A cut above

PUBLISHED : Sunday, 01 April, 2012, 12:00am
UPDATED : Sunday, 01 April, 2012, 12:00am


Pork loin is one of the easiest cuts of meat to prepare: it's boneless, reasonably fatty and can be cooked whole or sliced into pieces for pork 'steaks', Chinese stir-fries and myriad other dishes. Don't mistake it for the pork tenderloin, though, which is a lot leaner.

Pork schnitzel with potato salad (pictured)

8 slices boneless pork loin, about 120 grams each

120 grams all-purpose flour

1/4 tsp paprika 1-2 eggs

About 150 grams panko (Japanese breadcrumbs)

Oil, for pan frying

Lemon wedges, for serving

Parsley or chervil leaves, to garnish

For the potato salad:

800 grams fingerling potatoes

250 grams sliced streaky bacon, cut into 1cm-wide pieces

3 large shallots, diced

1 celery stalk, diced

25 grams grainy mustard

20ml rice wine vinegar

1/2 tsp granulated sugar

About 60ml extra-virgin olive oil

Fine sea salt and freshly ground black pepper

Put a sheet of cling film on a work surface. Place a slice of pork loin in the middle of the cling film, then cover it with another sheet of cling film. Use the flat side of a meat mallet to pound the pork as thinly as possible - it should be about 5mm thick. As you pound it, occasionally lift the cling film and smooth it out on both sides of the meat. Repeat with each slice of pork. Place the meat slices - still in the cling-film layers - on a plate, then refrigerate while making the potato salad.

Scrub the potatoes but leave the skin on. Put them in a pan and cover with cool water. Stir in about two teaspoons of salt, then place over a medium flame and bring to the boil. Lower the heat and simmer the potatoes until just tender enough to be pierced with a fork; do not overcook them. Drain them, then add cold water to the pan. Strip the skins from the potatoes while they are still warm then cut them into large chunks.

While the potatoes are simmering, cook the bacon by putting it into an unoiled skillet set over a medium flame. Cook until the bacon is crisp. Use a slotted spoon to remove the bacon from the pan, then drain it on paper towels. Pour off all but about 60ml of bacon grease from the pan. Put the diced shallots into the pan and cook over a low flame until soft.

In a bowl, mix the mustard with the rice wine vinegar and sugar, then season to taste with salt and pepper. Mix in the bacon, shallots and celery. Add the warm potato to the bowl (it absorbs the dressing better when it's warm) and mix to coat lightly. Taste for seasonings and adjust as needed. Cover with cling film and set aside while cooking the schnitzel.

Put the flour in a shallow pan and thoroughly mix in the paprika, 1/2 teaspoon of salt and 1/4 teaspoon of ground pepper. Whisk the eggs in a separate pan and put the panko in a third pan. Heat oil to a depth of 1cm in a skillet set over a medium flame.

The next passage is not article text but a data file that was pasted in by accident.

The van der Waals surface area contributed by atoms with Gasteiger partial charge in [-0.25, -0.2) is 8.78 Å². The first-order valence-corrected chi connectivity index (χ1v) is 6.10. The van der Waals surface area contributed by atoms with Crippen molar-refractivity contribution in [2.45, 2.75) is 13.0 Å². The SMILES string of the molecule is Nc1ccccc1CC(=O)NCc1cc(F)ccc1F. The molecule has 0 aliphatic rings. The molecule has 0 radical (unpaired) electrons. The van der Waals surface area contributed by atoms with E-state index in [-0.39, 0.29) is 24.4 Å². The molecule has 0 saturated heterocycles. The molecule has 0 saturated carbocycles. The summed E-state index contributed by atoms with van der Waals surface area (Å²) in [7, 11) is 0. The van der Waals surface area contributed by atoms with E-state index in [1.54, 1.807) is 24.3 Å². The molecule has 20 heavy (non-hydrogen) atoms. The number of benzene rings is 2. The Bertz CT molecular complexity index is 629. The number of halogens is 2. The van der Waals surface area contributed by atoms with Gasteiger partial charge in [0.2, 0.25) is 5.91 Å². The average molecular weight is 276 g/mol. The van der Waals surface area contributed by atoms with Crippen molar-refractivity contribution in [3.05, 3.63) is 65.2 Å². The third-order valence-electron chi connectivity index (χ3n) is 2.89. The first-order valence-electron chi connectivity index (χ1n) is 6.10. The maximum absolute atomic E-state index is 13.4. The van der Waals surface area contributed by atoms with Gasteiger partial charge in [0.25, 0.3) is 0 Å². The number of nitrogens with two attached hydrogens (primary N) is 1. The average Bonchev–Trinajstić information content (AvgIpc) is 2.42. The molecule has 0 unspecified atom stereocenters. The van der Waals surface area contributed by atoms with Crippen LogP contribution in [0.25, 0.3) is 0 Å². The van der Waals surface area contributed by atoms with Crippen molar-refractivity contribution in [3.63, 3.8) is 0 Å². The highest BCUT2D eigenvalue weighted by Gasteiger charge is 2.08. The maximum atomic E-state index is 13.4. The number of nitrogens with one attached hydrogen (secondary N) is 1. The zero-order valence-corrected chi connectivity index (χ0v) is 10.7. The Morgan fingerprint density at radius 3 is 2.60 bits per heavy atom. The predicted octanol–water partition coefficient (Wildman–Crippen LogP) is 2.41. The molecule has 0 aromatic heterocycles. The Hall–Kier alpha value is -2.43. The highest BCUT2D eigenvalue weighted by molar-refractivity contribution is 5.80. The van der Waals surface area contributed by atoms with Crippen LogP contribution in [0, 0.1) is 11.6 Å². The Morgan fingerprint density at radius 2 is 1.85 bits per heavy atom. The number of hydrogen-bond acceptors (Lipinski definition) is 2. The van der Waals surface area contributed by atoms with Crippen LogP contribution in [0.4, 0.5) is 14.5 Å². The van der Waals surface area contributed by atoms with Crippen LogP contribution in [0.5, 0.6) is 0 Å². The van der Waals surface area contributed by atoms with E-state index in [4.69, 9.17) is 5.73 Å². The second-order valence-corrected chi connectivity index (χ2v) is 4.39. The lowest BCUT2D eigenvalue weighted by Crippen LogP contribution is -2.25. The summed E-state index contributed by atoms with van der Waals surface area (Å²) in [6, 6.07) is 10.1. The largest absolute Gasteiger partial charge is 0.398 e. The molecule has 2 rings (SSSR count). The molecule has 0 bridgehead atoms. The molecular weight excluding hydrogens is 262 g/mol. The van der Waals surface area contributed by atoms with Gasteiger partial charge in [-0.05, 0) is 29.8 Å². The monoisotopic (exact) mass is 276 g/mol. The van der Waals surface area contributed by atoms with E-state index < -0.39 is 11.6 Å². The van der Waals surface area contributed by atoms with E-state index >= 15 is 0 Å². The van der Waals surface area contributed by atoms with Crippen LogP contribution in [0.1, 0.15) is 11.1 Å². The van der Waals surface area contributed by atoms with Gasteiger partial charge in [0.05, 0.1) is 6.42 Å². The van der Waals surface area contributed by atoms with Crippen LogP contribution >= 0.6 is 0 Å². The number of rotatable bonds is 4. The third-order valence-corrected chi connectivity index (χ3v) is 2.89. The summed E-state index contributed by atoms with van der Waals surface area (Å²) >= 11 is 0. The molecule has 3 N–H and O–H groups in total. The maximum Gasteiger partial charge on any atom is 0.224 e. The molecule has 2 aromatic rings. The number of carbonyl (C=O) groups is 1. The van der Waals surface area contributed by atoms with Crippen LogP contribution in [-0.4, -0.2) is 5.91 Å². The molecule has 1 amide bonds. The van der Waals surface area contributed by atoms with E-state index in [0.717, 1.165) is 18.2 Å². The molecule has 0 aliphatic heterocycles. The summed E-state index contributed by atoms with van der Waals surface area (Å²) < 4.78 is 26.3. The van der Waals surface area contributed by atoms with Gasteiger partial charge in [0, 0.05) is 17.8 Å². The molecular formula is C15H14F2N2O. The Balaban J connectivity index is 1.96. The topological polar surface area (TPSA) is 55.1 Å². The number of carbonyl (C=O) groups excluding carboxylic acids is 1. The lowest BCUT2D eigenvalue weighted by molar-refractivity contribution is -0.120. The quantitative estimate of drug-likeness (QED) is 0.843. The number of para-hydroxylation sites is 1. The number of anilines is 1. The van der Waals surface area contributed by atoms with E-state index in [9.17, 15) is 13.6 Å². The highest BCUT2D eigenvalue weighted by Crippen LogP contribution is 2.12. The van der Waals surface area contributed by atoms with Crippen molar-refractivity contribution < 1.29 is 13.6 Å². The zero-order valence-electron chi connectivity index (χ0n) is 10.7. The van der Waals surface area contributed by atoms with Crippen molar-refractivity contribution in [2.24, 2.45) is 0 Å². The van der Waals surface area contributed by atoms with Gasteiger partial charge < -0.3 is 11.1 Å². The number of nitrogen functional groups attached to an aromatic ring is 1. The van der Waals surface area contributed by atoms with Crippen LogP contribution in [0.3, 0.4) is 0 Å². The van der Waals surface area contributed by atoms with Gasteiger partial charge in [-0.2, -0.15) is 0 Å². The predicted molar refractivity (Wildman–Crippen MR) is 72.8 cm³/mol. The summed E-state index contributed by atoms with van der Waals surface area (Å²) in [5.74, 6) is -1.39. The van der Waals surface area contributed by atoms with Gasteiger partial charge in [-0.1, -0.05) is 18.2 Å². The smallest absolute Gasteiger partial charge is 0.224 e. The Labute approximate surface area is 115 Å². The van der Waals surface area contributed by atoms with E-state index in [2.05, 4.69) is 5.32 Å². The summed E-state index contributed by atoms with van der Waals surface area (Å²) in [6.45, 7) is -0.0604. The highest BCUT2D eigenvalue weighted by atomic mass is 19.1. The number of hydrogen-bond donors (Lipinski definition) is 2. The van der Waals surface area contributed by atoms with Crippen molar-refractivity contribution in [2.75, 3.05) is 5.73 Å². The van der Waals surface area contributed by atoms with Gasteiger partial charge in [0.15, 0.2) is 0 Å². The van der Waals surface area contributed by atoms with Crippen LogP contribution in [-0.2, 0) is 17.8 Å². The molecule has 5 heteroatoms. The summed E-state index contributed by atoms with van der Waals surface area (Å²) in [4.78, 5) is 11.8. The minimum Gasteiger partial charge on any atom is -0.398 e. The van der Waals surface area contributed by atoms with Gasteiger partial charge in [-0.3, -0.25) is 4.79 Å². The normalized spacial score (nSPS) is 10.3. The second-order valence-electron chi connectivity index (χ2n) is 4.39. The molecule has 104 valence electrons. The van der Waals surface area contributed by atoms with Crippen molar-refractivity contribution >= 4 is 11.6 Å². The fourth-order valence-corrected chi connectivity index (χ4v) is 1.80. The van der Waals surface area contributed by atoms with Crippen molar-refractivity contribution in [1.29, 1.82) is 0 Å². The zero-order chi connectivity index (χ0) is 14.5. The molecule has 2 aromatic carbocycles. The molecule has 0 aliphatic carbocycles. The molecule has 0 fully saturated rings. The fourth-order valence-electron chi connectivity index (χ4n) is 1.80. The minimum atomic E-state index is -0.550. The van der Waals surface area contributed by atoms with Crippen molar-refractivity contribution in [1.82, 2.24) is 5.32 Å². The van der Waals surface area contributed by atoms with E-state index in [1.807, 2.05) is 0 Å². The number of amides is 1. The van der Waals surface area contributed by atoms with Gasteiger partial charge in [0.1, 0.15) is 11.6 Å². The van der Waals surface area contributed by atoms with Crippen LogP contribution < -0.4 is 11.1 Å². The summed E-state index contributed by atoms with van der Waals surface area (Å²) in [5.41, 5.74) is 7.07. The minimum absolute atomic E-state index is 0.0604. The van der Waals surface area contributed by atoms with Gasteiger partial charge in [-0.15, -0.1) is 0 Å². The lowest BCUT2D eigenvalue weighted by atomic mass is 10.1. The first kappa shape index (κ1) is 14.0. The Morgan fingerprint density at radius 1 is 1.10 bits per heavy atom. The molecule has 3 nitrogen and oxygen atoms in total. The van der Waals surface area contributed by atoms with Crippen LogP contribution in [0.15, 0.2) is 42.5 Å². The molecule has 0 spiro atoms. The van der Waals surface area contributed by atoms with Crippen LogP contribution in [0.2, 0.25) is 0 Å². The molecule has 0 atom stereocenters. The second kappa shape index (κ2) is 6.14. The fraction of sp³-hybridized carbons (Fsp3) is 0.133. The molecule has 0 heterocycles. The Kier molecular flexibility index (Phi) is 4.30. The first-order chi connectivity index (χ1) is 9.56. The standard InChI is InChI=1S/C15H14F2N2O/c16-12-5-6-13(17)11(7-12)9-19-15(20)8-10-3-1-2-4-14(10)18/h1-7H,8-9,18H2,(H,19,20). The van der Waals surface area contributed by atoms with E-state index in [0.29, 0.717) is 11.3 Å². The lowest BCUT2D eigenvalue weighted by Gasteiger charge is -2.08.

Dredge a piece of pork in the flour and shake off the excess, then coat it in the beaten egg. Dredge on both sides in the panko and pat the meat gently so the breadcrumbs stick. Fry in the hot oil (about 180 degrees Celsius) for a few minutes on each side, or until golden brown and cooked through. Drain on paper towels.

Drizzle the extra-virgin olive oil over the potato salad and mix it in before spooning it onto plates. Place the pork schnitzel on plates, add a lemon wedge to each serving and garnish with parsley or chervil leaves.

Pork loin braised in milk

I first read about pork loin braised in milk in a cookbook by Italian food authority Marcella Hazan. The milk can be flavoured with ingredients such as onion, garlic and spices, but I prefer it with fresh sage and strips of lemon zest.

Choose a large, thick chunk of pork loin, rather than a narrow strip of meat.

1kg boneless pork loin

20ml cooking oil

25 grams unsalted butter

2 strips of lemon zest about 1cm-wide (removed with a vegetable peeler)

2-4 sage leaves, depending on their size

About 1 litre whole milk

Fine sea salt and freshly ground black pepper

Sprinkle salt lightly but evenly over the entire pork loin and leave for about an hour at room temperature. Heat the oil and butter in a large, deep pan that will fit all the ingredients. When the oil and butter are hot, carefully place the meat in the pan and leave it undisturbed until the bottom is medium brown. Turn the pork over and brown it on all sides, then add enough milk so that the bottom half of the meat is immersed. Bring to a simmer over a medium flame then add the sage leaves and lemon zest. Turn the heat to very low, put the lid on the pan and simmer for two to three hours, turning the meat over every 30 minutes.

It's ready when the meat is very tender. Carefully remove the meat from the pan and discard the lemon zest and sage. Simmer the milk until it forms a slightly lumpy sauce, then whisk it until smooth; if needed, strain through a sieve. Taste the sauce and add pepper and salt, if needed.

Cut the pork into thick slices then spoon the sauce on top before serving.

Styling Nellie Ming Lee